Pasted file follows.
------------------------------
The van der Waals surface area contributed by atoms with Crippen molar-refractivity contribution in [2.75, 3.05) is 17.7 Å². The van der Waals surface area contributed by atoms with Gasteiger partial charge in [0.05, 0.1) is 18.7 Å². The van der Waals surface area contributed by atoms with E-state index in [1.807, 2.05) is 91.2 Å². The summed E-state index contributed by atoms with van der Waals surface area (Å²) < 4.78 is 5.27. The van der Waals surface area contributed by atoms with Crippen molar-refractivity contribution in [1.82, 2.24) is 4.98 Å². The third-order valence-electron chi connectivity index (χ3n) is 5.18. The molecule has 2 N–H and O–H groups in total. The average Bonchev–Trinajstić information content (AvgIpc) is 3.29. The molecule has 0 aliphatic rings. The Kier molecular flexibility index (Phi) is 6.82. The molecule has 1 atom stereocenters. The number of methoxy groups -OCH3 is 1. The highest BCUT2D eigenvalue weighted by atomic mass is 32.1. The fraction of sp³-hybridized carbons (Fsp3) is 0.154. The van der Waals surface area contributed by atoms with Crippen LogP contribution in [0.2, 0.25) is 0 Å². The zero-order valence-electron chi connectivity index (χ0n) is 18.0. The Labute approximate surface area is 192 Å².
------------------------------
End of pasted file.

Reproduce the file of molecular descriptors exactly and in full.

The van der Waals surface area contributed by atoms with Crippen molar-refractivity contribution in [2.75, 3.05) is 17.7 Å². The van der Waals surface area contributed by atoms with Gasteiger partial charge in [0.05, 0.1) is 18.7 Å². The van der Waals surface area contributed by atoms with E-state index in [1.807, 2.05) is 91.2 Å². The summed E-state index contributed by atoms with van der Waals surface area (Å²) < 4.78 is 5.27. The van der Waals surface area contributed by atoms with Crippen molar-refractivity contribution in [1.82, 2.24) is 4.98 Å². The third-order valence-electron chi connectivity index (χ3n) is 5.18. The molecule has 2 N–H and O–H groups in total. The average Bonchev–Trinajstić information content (AvgIpc) is 3.29. The molecule has 0 aliphatic rings. The Kier molecular flexibility index (Phi) is 6.82. The molecule has 1 atom stereocenters. The number of methoxy groups -OCH3 is 1. The highest BCUT2D eigenvalue weighted by atomic mass is 32.1. The fraction of sp³-hybridized carbons (Fsp3) is 0.154. The van der Waals surface area contributed by atoms with Crippen LogP contribution in [0.2, 0.25) is 0 Å². The zero-order valence-electron chi connectivity index (χ0n) is 18.0. The Labute approximate surface area is 192 Å².